MyCells performed a clinical investigation in Japan, the UK and Israel with over 400 patients. In this study, the clinical effects and potential side effects of MyCells PRP skin rejuvenation were evaluated. The patients were facially injected with the MyCells PRP skin rejuvenation kit. Follow up was performed three to six months after primary injections. Treatment was performed for the following indications and techniques:
• Layer specific transplant
• “Tenting” of the skin
• “Cul-de-sac” and needle bevel up
• Over-correction up to 50%
• Serial treatments, providing an accumulative effect
• Minimal-trauma technique using a long needle

Patients were treated with intradermal injection using long 30G needles, injected in deep folds or wrinkles using the linear threading technique, and with superficial injection using the mesotherapy technique. Following injection, Auriderm XO gel (vitamin K) was applied.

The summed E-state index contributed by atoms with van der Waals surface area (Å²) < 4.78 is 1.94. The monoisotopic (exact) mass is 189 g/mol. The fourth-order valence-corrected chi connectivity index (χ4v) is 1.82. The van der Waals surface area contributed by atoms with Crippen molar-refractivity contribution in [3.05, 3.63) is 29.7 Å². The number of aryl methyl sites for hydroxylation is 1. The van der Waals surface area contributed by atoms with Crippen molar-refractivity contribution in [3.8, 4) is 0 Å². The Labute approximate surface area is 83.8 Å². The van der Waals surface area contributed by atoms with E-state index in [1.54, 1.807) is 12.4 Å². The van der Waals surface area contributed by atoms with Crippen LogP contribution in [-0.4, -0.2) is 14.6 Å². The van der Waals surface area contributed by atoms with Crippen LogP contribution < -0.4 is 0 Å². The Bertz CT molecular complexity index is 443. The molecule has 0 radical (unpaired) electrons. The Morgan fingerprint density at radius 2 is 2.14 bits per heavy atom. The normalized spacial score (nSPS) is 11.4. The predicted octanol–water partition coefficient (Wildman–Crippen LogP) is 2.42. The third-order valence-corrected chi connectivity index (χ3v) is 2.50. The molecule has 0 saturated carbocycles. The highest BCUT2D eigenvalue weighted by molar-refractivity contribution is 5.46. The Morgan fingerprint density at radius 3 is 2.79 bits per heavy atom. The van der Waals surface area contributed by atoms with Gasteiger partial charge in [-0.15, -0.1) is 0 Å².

Patients were reviewed at three-monthly intervals. Results were age-dependent. Younger patients less than 35 years were found to respond quickly with the main indication being skin rejuvenation and prevention—treatment every 12-24 months should suffice.
Patients up to 45 years required a second treatment 9-12 months later and annual booster injections. Patients aged 50–60 years required a second treatment at six months, a third at one year and three months, with a touch up two years after the first treatment. Patients over 60 needed a second treatment at three months, a third at nine months and a fourth treatment 1.5 years later. Over-corrections were performed on 30-50% of patients.
My clinical experience with PRP has shown that this modality may be an alternative or adjunctive therapy for tissue regeneration to any of the existing therapies. Its application for superficial or deep dermal stimulation leads to skin rejuvenation and global facial volumisation.
This biostimulation is safe, creates an immediate and long lasting volumetric effect and a natural result. It is easy to perform and the procedure has virtually no side-effects and high levels of patients satisfaction.